Trade between India and Pakistan may not be affected substantially as a result of the political tension between the two countries following the Uri attack, unless New Delhi decides to impose a complete ban.
However, such a situation has not arisen in the recent past, not even after the attack on the Indian Parliament in December 2001, when only partial sanctions were imposed and trade was banned through the air and land routes, while it continued through the sea-route, a Commerce Ministry official told BusinessLine .
“The decision on whether to leave bilateral trade untouched or impose a partial or complete ban lies with the Prime Minister’s Office and the Ministry of External Affairs. But, experience shows that a complete ban would be an extreme decision,” the official said.
The recent violence in Uri and the killing of Indian soldiers, however, will prove to be a further dampener for the bilateral trade liberalisation process, which started in January 2011, but has been in limbo since early 2013 following violence at the Line of Control in Kashmir.
Pakistan had brought down the number of banned Indian goods to 1,209 items from about 6,000 while India has reduced duties sharply on a number of Pakistani products. Trade experts say that putting a complete ban on trade would not be a judicious decision as the balance of trade is heavily in India’s favour. “Any ban on trade will adversely affect the Indian industry more than the Pakistan as the country exports much more than it imports,” pointed out Nisha Taneja from ICRIER.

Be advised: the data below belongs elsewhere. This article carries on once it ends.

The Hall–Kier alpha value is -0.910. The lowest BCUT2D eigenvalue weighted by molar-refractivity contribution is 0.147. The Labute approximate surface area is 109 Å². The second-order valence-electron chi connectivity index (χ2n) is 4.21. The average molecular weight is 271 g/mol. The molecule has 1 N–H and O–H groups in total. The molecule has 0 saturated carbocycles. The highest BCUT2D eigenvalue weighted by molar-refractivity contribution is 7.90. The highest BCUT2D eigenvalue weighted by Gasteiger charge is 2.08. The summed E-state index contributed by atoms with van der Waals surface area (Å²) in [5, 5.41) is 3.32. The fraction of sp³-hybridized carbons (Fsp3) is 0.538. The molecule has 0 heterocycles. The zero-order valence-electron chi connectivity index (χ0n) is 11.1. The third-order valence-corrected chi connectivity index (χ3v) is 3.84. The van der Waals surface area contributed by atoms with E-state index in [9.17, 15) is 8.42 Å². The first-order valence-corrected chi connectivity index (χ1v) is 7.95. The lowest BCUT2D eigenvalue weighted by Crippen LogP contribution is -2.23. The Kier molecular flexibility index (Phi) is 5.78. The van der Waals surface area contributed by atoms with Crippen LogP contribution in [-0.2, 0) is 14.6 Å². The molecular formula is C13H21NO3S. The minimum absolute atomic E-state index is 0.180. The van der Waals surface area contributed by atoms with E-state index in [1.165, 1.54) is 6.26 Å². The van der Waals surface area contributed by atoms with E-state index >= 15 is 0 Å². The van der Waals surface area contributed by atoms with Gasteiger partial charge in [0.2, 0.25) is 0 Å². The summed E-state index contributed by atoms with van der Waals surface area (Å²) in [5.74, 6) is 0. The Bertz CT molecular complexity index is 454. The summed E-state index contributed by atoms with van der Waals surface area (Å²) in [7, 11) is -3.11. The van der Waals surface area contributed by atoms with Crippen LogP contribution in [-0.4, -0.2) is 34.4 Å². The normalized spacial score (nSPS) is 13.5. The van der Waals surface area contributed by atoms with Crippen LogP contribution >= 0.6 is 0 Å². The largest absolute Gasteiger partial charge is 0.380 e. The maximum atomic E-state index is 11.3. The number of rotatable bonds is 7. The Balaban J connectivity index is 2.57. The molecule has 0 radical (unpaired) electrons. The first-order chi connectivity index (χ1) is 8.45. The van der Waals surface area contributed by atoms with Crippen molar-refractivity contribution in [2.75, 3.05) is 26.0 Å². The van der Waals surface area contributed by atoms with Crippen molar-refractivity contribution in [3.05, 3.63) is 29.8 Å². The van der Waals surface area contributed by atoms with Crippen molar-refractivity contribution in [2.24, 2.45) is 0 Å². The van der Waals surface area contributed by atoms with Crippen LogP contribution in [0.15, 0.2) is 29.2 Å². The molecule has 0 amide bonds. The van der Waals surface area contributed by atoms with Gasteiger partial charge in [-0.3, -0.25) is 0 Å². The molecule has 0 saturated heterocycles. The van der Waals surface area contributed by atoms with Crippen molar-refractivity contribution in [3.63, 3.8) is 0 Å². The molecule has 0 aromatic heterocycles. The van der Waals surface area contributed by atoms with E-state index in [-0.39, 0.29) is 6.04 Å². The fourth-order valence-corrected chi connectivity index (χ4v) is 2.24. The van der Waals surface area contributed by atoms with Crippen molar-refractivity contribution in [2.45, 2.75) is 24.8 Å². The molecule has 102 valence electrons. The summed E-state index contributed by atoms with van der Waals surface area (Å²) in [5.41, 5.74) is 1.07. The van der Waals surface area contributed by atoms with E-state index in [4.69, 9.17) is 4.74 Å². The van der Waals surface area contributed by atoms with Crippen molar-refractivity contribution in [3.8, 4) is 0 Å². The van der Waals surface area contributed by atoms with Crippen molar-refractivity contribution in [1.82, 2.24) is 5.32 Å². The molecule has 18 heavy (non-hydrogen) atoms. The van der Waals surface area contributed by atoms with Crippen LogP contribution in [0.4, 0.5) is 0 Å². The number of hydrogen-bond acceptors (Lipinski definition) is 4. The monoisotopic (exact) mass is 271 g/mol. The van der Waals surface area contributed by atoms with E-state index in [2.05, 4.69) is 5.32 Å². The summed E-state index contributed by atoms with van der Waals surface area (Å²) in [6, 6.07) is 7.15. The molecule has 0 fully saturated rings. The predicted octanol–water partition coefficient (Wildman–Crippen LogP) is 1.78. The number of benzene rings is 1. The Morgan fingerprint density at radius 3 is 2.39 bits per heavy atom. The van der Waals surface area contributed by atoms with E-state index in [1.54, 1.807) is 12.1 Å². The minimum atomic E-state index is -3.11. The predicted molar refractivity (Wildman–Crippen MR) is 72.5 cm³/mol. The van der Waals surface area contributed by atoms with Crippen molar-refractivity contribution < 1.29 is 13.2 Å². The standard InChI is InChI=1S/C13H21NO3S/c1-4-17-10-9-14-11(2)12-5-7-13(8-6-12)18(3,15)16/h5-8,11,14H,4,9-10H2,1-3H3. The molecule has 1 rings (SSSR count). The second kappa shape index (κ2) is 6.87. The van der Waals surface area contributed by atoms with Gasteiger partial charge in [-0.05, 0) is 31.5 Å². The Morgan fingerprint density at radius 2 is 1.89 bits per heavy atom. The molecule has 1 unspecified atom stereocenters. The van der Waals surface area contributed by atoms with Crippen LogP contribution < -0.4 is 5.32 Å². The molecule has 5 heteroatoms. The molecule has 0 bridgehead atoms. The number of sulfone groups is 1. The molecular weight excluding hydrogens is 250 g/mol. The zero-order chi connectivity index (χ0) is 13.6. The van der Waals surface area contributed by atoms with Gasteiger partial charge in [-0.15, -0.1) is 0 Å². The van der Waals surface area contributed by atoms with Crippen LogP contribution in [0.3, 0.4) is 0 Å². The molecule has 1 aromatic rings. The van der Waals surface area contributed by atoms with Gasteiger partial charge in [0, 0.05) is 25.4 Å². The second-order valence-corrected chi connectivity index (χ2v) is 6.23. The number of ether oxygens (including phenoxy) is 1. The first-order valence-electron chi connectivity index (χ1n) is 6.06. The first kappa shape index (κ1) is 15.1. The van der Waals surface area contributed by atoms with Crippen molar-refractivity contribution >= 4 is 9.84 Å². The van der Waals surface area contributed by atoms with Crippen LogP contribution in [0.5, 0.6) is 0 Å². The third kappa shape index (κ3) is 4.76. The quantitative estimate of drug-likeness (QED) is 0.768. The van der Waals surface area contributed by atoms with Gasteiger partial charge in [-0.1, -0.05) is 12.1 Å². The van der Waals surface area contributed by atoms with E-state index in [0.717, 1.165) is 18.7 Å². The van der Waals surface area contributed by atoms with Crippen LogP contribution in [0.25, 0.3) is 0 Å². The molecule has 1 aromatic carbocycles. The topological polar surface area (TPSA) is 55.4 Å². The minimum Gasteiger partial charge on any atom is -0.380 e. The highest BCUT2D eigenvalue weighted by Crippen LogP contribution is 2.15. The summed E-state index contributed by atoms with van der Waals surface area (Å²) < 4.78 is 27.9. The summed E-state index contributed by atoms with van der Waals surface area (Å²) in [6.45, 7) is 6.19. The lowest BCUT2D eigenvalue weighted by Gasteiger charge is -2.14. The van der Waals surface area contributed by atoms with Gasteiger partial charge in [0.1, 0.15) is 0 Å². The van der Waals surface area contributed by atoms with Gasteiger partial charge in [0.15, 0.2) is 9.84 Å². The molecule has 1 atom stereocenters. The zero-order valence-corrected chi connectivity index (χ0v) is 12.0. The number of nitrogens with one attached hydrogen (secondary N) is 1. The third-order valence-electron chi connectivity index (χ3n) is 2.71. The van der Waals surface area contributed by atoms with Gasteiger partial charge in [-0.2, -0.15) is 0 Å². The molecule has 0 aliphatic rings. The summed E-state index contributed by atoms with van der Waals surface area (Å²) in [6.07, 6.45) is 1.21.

India’s exports to Pakistan were valued at $2.17 billion in 2015-16 while its imports from the country were a little less than $500 million. According to Taneja, political tension had not resulted in a dip in bilateral trade either after the Parliament attack in December 2001 or after the Mumbai terrorist attack in 2008. “In fact, trade between India and Pakistan steadily increased (after a slight dip in 2002) in the entire period the partial sanctions continued. After the Mumbai attacks, too, trade expanded as Pakistan increased the number of items on its positive list,” Taneja said.